Letters to the editor December 21
Taking responsibility for our values
“Humans are the value making animal.”
— Simone Weil
We can’t help it. Judgment is our gift and our curse. If there is no foundation for values outside humanity, is everything allowed? Not by us: we do not allow everything. Either by way of invoking God and religious sin or legislating against secular crime, we disallow particular behavior and encourage our “better selves.”
And there is no part of our social lives that is untouched by human judgment. We live in an age when we are defined as economic beings. We are less citizens than customers. American politicians for the last several decades have come to profess that the “free market,” if allowed, will make decisions that benefit all. This is a judgment that, in effect, surrenders judgment; as if an economy were “natural” and not a human construct. If it weren’t self-serving for the owners of this country, one could call this view naïve. Are we all really expected to be a race of Ayn Rand heroes? Are we a nation of individuals on our own, or a society, a civilization whose very purpose is to protect us from pitfalls while we try to make our individual way?
And is it the ”free market” making decisions? Are the consequences we are living with—lower wages, anxiety over the stability of our jobs, vulnerability to “populist” demagoguery—free from human decisions? Did the market decide to give tax breaks to the wealthiest Americans? Was it the market that claimed that corporations are people and that money is speech? Is it the market deciding to eliminate the “protections” misnamed as “regulations?”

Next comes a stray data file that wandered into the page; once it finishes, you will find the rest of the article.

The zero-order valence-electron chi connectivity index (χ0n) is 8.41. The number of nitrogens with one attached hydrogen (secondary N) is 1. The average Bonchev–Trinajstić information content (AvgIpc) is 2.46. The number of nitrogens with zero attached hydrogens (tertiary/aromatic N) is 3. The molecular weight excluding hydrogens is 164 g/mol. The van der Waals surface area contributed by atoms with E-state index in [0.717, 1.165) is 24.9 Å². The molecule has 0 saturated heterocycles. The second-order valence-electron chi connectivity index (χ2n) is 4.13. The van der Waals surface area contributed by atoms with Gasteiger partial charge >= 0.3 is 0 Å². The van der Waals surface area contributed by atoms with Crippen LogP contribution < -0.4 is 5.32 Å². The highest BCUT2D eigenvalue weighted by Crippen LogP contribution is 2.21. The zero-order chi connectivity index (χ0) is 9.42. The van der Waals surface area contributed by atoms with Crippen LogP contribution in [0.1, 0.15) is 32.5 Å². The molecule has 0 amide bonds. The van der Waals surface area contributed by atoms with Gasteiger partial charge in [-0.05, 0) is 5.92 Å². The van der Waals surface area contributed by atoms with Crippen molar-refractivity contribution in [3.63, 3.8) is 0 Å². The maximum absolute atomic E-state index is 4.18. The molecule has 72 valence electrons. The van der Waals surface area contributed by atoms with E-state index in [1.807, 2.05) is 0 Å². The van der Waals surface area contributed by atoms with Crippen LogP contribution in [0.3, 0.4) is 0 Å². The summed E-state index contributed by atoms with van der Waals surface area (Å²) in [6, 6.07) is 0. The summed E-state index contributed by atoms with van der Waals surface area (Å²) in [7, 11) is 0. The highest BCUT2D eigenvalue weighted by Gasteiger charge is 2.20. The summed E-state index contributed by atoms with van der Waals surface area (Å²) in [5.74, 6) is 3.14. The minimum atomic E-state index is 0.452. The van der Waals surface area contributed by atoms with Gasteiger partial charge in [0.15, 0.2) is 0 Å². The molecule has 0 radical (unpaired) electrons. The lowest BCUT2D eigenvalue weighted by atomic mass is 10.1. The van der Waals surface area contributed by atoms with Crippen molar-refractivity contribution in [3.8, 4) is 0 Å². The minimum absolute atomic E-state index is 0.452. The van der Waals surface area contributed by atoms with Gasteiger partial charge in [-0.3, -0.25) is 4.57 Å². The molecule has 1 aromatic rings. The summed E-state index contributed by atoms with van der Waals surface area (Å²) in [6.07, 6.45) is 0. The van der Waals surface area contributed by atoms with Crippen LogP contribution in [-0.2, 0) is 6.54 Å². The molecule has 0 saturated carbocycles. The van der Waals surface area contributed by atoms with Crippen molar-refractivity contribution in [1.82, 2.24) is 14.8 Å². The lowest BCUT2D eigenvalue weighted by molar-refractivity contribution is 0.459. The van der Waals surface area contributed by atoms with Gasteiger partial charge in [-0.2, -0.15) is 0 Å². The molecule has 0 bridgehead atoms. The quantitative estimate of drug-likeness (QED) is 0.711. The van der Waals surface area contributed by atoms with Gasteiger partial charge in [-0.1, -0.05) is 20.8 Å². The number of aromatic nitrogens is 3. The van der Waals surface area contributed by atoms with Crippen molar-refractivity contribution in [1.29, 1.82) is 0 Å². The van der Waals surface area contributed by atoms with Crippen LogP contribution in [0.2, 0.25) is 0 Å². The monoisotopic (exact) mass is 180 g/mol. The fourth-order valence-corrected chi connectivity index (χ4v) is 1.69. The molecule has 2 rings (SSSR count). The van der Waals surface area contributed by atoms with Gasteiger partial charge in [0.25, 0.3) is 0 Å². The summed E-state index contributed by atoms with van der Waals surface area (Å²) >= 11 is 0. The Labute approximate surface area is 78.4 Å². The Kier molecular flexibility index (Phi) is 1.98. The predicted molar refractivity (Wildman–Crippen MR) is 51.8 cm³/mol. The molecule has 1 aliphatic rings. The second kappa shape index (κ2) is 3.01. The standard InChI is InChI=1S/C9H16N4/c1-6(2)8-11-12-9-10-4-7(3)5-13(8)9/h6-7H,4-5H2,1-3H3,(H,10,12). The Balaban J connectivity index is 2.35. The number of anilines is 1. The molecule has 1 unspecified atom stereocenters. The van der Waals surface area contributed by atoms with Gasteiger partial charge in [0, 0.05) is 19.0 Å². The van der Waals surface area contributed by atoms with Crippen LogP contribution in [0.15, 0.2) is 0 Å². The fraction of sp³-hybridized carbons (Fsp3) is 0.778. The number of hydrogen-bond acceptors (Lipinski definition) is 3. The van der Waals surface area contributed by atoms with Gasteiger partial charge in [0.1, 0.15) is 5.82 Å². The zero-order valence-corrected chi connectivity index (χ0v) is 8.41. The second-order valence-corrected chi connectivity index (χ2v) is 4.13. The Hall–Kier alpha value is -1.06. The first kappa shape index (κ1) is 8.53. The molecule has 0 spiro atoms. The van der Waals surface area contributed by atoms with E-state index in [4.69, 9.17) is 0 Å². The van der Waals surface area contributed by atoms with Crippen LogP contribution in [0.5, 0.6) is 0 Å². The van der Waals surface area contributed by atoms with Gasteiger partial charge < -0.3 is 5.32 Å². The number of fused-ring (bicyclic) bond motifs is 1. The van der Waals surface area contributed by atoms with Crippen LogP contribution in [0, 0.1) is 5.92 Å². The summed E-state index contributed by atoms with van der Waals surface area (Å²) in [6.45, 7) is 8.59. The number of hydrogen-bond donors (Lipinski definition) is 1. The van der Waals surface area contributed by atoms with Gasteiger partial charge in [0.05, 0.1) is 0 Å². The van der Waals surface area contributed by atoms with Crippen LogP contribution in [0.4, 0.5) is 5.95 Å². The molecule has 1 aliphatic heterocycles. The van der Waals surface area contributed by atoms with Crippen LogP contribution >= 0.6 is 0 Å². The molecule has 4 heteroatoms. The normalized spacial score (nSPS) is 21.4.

Other major economies, Germany for example, consider that the measure of a society’s well being includes the protection of its citizens from the fluctuations in the economy that affect their lives.
“Oh Lord, raise us up another FDR.”
Credit for the deck
It was great to see the Tusten Town Board taking credit and enjoying the new deck on Main Street. As all TRR readers can easily remember, most of this group fought tooth and nail for an alternative design—an absurd main street-disrupting overwrought and overdesigned $300,000-plus Beverly Hills terraced veranda. Councilperson Ned Lang and myself spoke up and spoke out, arguing for commonsense, that not only should no deck cost $300,000, but that there were substantial construction risks in this grandiose deck that could disrupt the awesome momentum of the businesses of Main Street—a truly catastrophic possibility.
As I said at the last board meeting, the next time the Tusten Town Board feels the itch to throw money away (deck, esplanade study), they should instead hand out grants, incentives and awards to Tusten businesses to help them grow and reward them for their effort. Put the money where it works best: in the hands of creative, hardworking risk-takers.